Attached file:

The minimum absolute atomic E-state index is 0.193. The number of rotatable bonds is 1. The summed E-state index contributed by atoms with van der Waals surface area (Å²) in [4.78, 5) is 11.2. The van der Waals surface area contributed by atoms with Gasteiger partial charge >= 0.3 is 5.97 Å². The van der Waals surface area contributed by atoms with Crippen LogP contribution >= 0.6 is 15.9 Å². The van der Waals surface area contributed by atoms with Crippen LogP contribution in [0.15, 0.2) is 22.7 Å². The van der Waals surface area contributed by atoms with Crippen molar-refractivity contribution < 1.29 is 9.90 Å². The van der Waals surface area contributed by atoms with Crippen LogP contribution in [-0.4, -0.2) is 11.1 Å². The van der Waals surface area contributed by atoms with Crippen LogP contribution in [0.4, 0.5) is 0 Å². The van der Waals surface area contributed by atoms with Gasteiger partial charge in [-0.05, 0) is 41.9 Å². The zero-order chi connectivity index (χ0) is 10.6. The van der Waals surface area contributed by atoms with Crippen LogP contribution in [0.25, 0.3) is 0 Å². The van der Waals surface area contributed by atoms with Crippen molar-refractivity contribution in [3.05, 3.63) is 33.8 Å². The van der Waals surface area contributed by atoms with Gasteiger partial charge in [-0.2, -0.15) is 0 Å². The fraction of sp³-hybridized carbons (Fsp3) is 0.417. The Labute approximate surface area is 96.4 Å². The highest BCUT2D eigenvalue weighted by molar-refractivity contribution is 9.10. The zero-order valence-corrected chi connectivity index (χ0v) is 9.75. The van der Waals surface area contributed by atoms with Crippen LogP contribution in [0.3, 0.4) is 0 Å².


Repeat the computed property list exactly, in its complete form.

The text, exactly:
The minimum absolute atomic E-state index is 0.193. The number of rotatable bonds is 1. The summed E-state index contributed by atoms with van der Waals surface area (Å²) in [4.78, 5) is 11.2. The van der Waals surface area contributed by atoms with Gasteiger partial charge >= 0.3 is 5.97 Å². The van der Waals surface area contributed by atoms with Crippen LogP contribution >= 0.6 is 15.9 Å². The van der Waals surface area contributed by atoms with Crippen LogP contribution in [0.15, 0.2) is 22.7 Å². The van der Waals surface area contributed by atoms with Crippen molar-refractivity contribution < 1.29 is 9.90 Å². The van der Waals surface area contributed by atoms with Crippen LogP contribution in [-0.4, -0.2) is 11.1 Å². The van der Waals surface area contributed by atoms with Crippen LogP contribution in [0.4, 0.5) is 0 Å². The van der Waals surface area contributed by atoms with Gasteiger partial charge in [-0.05, 0) is 41.9 Å². The zero-order chi connectivity index (χ0) is 10.6. The van der Waals surface area contributed by atoms with Crippen LogP contribution in [0.25, 0.3) is 0 Å². The van der Waals surface area contributed by atoms with Crippen molar-refractivity contribution in [3.05, 3.63) is 33.8 Å². The van der Waals surface area contributed by atoms with Gasteiger partial charge in [-0.2, -0.15) is 0 Å². The fraction of sp³-hybridized carbons (Fsp3) is 0.417. The Labute approximate surface area is 96.4 Å². The highest BCUT2D eigenvalue weighted by molar-refractivity contribution is 9.10. The zero-order valence-corrected chi connectivity index (χ0v) is 9.75. The van der Waals surface area contributed by atoms with Crippen LogP contribution in [0.3, 0.4) is 0 Å².